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Depth Psychotherapy, Shadow Work & Dealing with Shame

April 2nd, 2012 · dealing with shame, depth psychotherapy, Psychotherapy, Shadow, shadow work, shame

dealing with shame

Dealing with shame is essential psychological work, and it is closely tied to shadow work, from a depth psychotherapy point of view.

Shame is a fundamental aspect and problem of human existence.  We need to find ways to cope with it.  But it’s a thing that we can often find hard to talk to anyone about, even though we may feel a great need.

No One Gets Through Life Without Shame

All of us experience shame acutely in our lives.  Most of us can feel right into times and places where it was acute.  Times when who and what we are was exposed to the core and felt to be lacking.  Depth psychotherapy knows such experiences mark us with wounds that we often feel that we can’t show to anyone.

Dealing with Shame When It’s Toxic

The times when we feel genuinely ashamed of ourselves can be truly toxic.  Depth psychotherapy reveals that we are often most ashamed when we are unable to know and accept who we are.  As Jungian analyst Mario Jacoby states:

At a certain intensity, shame has the power to make us feel

completely worthless, degraded from head to foot,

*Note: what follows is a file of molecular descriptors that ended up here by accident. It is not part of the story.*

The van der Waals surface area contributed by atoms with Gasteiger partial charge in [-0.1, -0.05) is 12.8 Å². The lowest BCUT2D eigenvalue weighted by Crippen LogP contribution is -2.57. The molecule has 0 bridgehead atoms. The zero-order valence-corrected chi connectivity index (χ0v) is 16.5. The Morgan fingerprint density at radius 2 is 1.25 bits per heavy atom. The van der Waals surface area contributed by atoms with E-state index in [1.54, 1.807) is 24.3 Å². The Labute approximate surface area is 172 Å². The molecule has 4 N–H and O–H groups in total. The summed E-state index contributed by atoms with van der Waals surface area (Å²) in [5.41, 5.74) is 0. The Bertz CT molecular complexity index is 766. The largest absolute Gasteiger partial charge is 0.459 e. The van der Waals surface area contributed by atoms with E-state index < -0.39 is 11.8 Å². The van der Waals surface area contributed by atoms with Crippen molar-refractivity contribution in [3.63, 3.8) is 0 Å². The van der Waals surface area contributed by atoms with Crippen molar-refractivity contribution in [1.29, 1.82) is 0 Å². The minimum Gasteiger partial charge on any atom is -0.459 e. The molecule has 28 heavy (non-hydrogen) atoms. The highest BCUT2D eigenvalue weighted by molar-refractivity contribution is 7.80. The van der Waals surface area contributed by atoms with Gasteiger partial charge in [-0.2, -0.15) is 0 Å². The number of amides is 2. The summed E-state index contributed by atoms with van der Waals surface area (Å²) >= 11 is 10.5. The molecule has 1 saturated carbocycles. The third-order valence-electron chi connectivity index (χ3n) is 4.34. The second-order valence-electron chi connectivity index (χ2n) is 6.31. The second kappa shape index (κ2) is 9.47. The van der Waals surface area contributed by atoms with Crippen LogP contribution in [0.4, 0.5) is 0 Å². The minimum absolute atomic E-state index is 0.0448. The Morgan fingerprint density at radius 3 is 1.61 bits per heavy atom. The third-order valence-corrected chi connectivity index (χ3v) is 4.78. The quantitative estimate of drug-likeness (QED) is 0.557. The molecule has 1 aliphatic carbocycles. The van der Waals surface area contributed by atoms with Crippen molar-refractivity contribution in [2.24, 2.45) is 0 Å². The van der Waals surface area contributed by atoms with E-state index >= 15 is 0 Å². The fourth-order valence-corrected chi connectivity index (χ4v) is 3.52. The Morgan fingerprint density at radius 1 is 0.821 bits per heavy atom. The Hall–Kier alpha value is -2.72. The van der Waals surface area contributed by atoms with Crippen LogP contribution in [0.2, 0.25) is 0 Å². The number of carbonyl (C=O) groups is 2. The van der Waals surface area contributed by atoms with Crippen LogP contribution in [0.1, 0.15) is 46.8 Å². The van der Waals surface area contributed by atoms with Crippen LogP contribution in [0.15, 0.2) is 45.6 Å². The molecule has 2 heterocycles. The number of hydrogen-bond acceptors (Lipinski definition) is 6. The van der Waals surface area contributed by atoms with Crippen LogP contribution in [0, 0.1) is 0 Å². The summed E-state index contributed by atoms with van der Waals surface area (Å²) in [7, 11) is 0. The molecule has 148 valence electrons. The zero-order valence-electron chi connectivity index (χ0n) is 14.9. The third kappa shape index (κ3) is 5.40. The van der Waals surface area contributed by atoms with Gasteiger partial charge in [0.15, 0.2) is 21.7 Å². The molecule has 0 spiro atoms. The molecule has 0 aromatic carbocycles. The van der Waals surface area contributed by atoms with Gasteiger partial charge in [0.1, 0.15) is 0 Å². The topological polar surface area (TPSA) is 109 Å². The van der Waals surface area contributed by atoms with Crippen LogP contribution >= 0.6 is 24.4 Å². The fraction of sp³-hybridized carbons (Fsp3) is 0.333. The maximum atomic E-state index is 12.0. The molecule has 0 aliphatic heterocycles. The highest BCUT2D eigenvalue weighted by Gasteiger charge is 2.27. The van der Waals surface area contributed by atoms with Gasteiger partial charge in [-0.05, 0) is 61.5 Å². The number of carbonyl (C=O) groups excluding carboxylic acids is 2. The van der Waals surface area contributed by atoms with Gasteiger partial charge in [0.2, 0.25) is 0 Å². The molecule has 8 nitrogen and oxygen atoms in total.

sometimes without our having done anything bad at all.

When it cuts across the partially conscious image we have within ourselves of how we want to be seen, valued and respected, it does particular violence.  How can we then find value in ourselves?

Dealing with Shame: Escape?

Given the experiences of shame we all carry in our lives, how can we recover our self esteem, and value what we most fundamentally are?  Only in fundamental self acceptance can we hope to move past our bondage.

Shadow Work: What Shadow Knows

A famous radio program in the 1940s and 50s had the tag line, ” Only the shadow knows…”  There’s some truth in that.  The shadow, in the sense of the unacknowledged and unconscious parts of the personality, knows many important things about shame.

Shadow work shows that there is no perfection in this life.  That we all struggle with our inability to match the idealized self image that we carry within.  Only when we begin to encounter that part of ourselves that knows and accepts all that we are, can we put off our pretensions, and with them, our shame, and realize the ways in which our broken-ness and weakness make us one with the rest of the human race.   As depth psychotherapy knows, this enables us to move into our own unique destiny.

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© 2012 Brian Collinson

 

 

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